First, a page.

Getting started into Rust and WebAssembly

Rust is a systems programming language. It runs blazingly fast. It guarantees thread safety and promises no dangling pointer.

Why should I learn one more language, what is so exciting about Rust ?

Coming back to our next hero in this story, WebAssembly

WebAssembly in simple language, is running your native code (C / C++ / Rust and others) in the browser. It is fast, secure and maintainable.

They are a set of binary instruction format that runs on any stack based machine.

There were several attempts made by browser vendors to run the native code in browser. The one thing that was widely popular wasasm.js. But even it had many limitations.

WebAssembly is binary encoded instructions that are size- and load-time-efficient. They are secure and run on sandboxed environment.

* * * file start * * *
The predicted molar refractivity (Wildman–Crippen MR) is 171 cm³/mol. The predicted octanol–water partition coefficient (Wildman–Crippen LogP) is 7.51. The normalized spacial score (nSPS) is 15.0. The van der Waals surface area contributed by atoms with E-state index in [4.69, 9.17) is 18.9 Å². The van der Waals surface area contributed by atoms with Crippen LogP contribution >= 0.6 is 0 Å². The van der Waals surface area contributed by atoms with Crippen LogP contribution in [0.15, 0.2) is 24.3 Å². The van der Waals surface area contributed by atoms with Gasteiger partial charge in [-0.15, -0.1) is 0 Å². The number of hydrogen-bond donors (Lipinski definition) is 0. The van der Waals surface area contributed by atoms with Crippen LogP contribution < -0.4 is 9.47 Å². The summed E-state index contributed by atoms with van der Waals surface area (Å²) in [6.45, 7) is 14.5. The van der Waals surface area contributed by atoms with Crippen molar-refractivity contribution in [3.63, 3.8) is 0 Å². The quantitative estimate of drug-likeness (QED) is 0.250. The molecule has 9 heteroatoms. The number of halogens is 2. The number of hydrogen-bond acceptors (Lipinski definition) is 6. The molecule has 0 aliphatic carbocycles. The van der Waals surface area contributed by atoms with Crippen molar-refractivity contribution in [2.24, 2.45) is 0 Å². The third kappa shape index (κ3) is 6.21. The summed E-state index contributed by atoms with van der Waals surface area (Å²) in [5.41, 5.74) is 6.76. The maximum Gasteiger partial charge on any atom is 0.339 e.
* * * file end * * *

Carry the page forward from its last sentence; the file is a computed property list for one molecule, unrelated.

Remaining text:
Wait, isn’t Javascript fast. Yes it is, you can achieve ~native speed in Javascript. But, the work around and amount of effort that you have to spend is high. But with WebAssembly you can get this right out of the box.

Maintainable Performance is the key.

Let us get started with Rust and WebAssembly.

To start, you will need to install Rust-lang (and use nightly version rustup default nightly).

Then add wasm32-unknown-unknown in the tool chain. This will make the Rust compiler to compile Rust code into WebAssembly ( rustup target add wasm32-unknown-unknown --toolchain nightly ).

Check out here for more detailed steps.

A sample hello-world setup is explained in detail here.

There are certain tools that will help you to achieve even more with Rust and WebAssembly.

Have a look at our newsletter here.

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